To Sport or Not to Sport?

Last night, our local school board made the difficult decision to call off competitive sports this year. The Maine Principals Association had given a green light for sports to continue in some districts, depending on what each individual district felt was best, and so it shifted to a local decision.

Honestly, my reaction is a bit of a mixed bag. On the one hand, it seems to me that some sports (cross country being a prime example) surely could find a way to compete in a socially distant fashion. You’re outside, runners generally don’t clump together too much, and you could take steps to make that clumping even less frequent. Additionally, the case rate in my county (as I’ve noted multiple times before) is very low. We have 4 active cases today in the whole county. There has been 1 death. When you have colleges running entire football seasons in areas with much higher case rates, it’s easy to wonder why we couldn’t reach some sort of a compromise that would let competitive sports continue here. (Other districts in the area are moving forward with seasons, after all.)

On the other hand, I look at the potential “worst case scenario” outcomes on both sides of the argument. If you don’t have competitive sports, this might result in some very upset students and parents. Some students who are passionate about sports might grow less engaged in their schooling, and there could be some resulting depression or mental illness. (I’m trying to think as “worst case” as I can here.) On the other side of the coin, if you hold sports anyway, you might bring COVID into a community that has little evidence of it right now. It catches hold in the community, and multiple people die.

That might sound outlandish, but it’s 100% happening across the country now. The only difference between Maine and other states is that in Maine it’s easier to trace exactly where the COVID came from and what happens as a result of it. Case in point: the wedding in Millinocket that has since directly resulted in 176 COVID cases and 7 deaths. If that family had chosen to not have a public wedding, 7 people would still be alive today, and our case count would be at least 3.6% lower than it is right now. From one single event. I’m not sure who it was who got married (definitely safer for them not to be publicly known), but imagine making national headlines for the way your marriage ceremony ended up impacting your entire state.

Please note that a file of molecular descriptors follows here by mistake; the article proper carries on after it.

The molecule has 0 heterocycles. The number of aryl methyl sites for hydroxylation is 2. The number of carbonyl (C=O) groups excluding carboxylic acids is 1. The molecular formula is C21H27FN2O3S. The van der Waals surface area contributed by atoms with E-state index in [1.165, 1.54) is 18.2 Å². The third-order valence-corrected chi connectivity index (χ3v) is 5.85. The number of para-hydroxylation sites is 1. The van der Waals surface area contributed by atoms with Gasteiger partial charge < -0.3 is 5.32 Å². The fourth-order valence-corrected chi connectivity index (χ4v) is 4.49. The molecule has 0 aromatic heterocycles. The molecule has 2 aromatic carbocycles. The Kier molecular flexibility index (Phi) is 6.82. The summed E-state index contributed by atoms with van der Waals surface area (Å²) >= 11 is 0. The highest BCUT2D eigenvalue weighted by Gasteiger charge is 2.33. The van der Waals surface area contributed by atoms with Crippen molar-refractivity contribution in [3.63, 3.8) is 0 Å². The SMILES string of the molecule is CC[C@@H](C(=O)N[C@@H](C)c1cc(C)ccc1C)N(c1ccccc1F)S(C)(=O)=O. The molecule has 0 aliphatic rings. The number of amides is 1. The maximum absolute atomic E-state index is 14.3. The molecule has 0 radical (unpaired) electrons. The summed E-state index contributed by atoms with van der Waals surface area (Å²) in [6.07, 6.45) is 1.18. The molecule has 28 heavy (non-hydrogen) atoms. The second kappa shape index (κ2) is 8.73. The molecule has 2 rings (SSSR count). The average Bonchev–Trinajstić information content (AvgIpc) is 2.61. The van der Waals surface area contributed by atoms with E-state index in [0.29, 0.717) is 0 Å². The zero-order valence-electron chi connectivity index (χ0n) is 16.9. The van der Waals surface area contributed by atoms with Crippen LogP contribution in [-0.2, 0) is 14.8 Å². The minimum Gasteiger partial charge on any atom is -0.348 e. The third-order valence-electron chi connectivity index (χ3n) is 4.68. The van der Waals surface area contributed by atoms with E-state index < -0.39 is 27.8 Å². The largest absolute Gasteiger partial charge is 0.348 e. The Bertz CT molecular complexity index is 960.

With sports in Maine, you could potentially have something similar happen. And where in other states, COVID is rampant enough that you can’t be sure where a case came from and what it resulted in, you could see news stories in Maine about how a school that held sports ended up killing members of its community due to that decision.

Public workers are being forced to make calls that are beyond the level of responsibility they signed up for. A doctor might expect to have to make life or death decisions. A pastor or a superintendent? Not so much. Sure, any one of us might be thrust into an emergency situation where lives are on the line, but this is different than that. These are decisions you know about ahead of time, and where your judgement will be directly responsible for the outcomes. The preacher who married the couple in Millinocket has been unrepentant. It baffles me that someone could take that stance in light of what happened, but it is what it is. I don’t think a superintendent would have quite the same leeway.

I want my kids to have a great school experience. I want them to be able to be in school plays or go to school dances or perform in school music groups. But while we’re stuck with COVID (due to the gross negligence on the way the pandemic was handled in this country), this is the hand we’ve been dealt. I’m going to still try to do things to help my kids have fun, but it’s going to have to be different than it would have been if we’d handled this better. (Though that said, it appears other countries are having resurgences as well. Maybe their good actions just bought themselves a breather, not a solution. Time will tell. But a breather would have been lovely . . .)

Am I 100% happy with the school board’s decision? No. But there’s no decision they could have made that would have resulted in everyone being happy. They have to make the best they can with what they’ve been given, just like the rest of us. Maybe something will change in the future to make it possible to reevaluate the status quo. For now, we carry on.

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